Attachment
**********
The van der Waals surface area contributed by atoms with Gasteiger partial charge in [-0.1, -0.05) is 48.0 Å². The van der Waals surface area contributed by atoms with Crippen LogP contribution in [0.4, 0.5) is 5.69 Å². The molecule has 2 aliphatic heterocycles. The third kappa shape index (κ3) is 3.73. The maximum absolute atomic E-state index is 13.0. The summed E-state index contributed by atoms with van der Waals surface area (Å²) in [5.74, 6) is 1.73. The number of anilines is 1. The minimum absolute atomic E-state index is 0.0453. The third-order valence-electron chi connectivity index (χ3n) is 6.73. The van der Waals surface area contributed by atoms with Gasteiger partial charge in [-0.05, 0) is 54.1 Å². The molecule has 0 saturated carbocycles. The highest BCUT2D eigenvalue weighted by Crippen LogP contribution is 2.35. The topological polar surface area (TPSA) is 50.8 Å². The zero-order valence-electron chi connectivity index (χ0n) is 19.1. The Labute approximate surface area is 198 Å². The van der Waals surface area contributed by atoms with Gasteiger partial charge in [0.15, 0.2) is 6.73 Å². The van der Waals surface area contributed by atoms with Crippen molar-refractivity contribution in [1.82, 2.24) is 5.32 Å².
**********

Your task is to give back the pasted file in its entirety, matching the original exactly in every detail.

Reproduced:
The van der Waals surface area contributed by atoms with Gasteiger partial charge in [-0.1, -0.05) is 48.0 Å². The van der Waals surface area contributed by atoms with Crippen LogP contribution in [0.4, 0.5) is 5.69 Å². The molecule has 2 aliphatic heterocycles. The third kappa shape index (κ3) is 3.73. The maximum absolute atomic E-state index is 13.0. The summed E-state index contributed by atoms with van der Waals surface area (Å²) in [5.74, 6) is 1.73. The number of anilines is 1. The minimum absolute atomic E-state index is 0.0453. The third-order valence-electron chi connectivity index (χ3n) is 6.73. The van der Waals surface area contributed by atoms with Gasteiger partial charge in [-0.05, 0) is 54.1 Å². The molecule has 0 saturated carbocycles. The highest BCUT2D eigenvalue weighted by Crippen LogP contribution is 2.35. The topological polar surface area (TPSA) is 50.8 Å². The zero-order valence-electron chi connectivity index (χ0n) is 19.1. The Labute approximate surface area is 198 Å². The van der Waals surface area contributed by atoms with Gasteiger partial charge in [0.15, 0.2) is 6.73 Å². The van der Waals surface area contributed by atoms with Crippen molar-refractivity contribution in [1.82, 2.24) is 5.32 Å².